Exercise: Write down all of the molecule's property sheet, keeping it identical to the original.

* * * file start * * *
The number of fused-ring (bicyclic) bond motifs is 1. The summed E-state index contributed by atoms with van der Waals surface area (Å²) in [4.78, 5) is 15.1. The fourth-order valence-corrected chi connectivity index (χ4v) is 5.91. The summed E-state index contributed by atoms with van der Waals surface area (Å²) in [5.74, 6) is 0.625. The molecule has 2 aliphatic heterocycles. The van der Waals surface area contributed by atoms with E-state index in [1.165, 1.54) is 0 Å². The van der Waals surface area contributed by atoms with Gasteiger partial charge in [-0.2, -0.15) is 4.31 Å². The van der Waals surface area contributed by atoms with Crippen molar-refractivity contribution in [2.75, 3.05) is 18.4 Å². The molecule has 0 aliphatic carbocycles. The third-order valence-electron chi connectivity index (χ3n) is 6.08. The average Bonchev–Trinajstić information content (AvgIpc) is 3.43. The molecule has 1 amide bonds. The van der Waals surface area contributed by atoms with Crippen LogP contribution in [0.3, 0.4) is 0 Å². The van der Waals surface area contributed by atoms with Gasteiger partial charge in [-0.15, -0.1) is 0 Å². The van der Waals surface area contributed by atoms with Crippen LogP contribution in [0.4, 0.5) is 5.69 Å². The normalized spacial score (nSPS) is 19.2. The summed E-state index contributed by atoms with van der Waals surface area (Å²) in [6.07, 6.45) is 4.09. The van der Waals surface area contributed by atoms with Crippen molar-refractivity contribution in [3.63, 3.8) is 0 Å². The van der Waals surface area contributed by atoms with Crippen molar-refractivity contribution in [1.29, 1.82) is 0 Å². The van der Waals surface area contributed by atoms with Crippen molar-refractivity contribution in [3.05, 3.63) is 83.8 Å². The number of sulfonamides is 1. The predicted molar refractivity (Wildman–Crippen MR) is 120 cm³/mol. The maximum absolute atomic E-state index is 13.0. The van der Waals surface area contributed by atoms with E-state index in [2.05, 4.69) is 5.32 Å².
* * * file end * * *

The number of fused-ring (bicyclic) bond motifs is 1. The summed E-state index contributed by atoms with van der Waals surface area (Å²) in [4.78, 5) is 15.1. The fourth-order valence-corrected chi connectivity index (χ4v) is 5.91. The summed E-state index contributed by atoms with van der Waals surface area (Å²) in [5.74, 6) is 0.625. The molecule has 2 aliphatic heterocycles. The van der Waals surface area contributed by atoms with E-state index in [1.165, 1.54) is 0 Å². The van der Waals surface area contributed by atoms with Gasteiger partial charge in [-0.2, -0.15) is 4.31 Å². The van der Waals surface area contributed by atoms with Crippen molar-refractivity contribution in [2.75, 3.05) is 18.4 Å². The molecule has 0 aliphatic carbocycles. The third-order valence-electron chi connectivity index (χ3n) is 6.08. The average Bonchev–Trinajstić information content (AvgIpc) is 3.43. The molecule has 1 amide bonds. The van der Waals surface area contributed by atoms with Crippen LogP contribution in [0.3, 0.4) is 0 Å². The van der Waals surface area contributed by atoms with Gasteiger partial charge in [-0.15, -0.1) is 0 Å². The van der Waals surface area contributed by atoms with Crippen LogP contribution in [0.4, 0.5) is 5.69 Å². The normalized spacial score (nSPS) is 19.2. The summed E-state index contributed by atoms with van der Waals surface area (Å²) in [6.07, 6.45) is 4.09. The van der Waals surface area contributed by atoms with Crippen molar-refractivity contribution in [3.63, 3.8) is 0 Å². The van der Waals surface area contributed by atoms with Crippen molar-refractivity contribution in [1.29, 1.82) is 0 Å². The van der Waals surface area contributed by atoms with Crippen molar-refractivity contribution in [3.05, 3.63) is 83.8 Å². The number of sulfonamides is 1. The predicted molar refractivity (Wildman–Crippen MR) is 120 cm³/mol. The maximum absolute atomic E-state index is 13.0. The van der Waals surface area contributed by atoms with E-state index in [2.05, 4.69) is 5.32 Å².